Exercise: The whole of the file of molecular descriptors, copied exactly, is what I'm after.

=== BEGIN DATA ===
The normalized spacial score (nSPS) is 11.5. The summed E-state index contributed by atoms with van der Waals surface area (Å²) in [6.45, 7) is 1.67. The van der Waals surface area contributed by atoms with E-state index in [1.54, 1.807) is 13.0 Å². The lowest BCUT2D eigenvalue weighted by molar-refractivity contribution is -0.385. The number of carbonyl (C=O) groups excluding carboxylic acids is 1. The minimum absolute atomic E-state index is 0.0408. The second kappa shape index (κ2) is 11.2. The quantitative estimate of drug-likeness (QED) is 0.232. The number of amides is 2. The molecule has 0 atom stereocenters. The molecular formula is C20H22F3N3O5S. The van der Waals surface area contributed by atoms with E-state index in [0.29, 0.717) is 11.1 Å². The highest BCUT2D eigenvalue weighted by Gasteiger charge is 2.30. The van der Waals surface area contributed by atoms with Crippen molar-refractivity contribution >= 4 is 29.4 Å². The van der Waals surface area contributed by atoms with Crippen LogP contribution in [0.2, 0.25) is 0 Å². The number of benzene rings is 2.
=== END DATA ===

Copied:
The normalized spacial score (nSPS) is 11.5. The summed E-state index contributed by atoms with van der Waals surface area (Å²) in [6.45, 7) is 1.67. The van der Waals surface area contributed by atoms with E-state index in [1.54, 1.807) is 13.0 Å². The lowest BCUT2D eigenvalue weighted by molar-refractivity contribution is -0.385. The number of carbonyl (C=O) groups excluding carboxylic acids is 1. The minimum absolute atomic E-state index is 0.0408. The second kappa shape index (κ2) is 11.2. The quantitative estimate of drug-likeness (QED) is 0.232. The number of amides is 2. The molecule has 0 atom stereocenters. The molecular formula is C20H22F3N3O5S. The van der Waals surface area contributed by atoms with E-state index in [0.29, 0.717) is 11.1 Å². The highest BCUT2D eigenvalue weighted by Gasteiger charge is 2.30. The van der Waals surface area contributed by atoms with Crippen molar-refractivity contribution >= 4 is 29.4 Å². The van der Waals surface area contributed by atoms with Crippen LogP contribution in [0.2, 0.25) is 0 Å². The number of benzene rings is 2.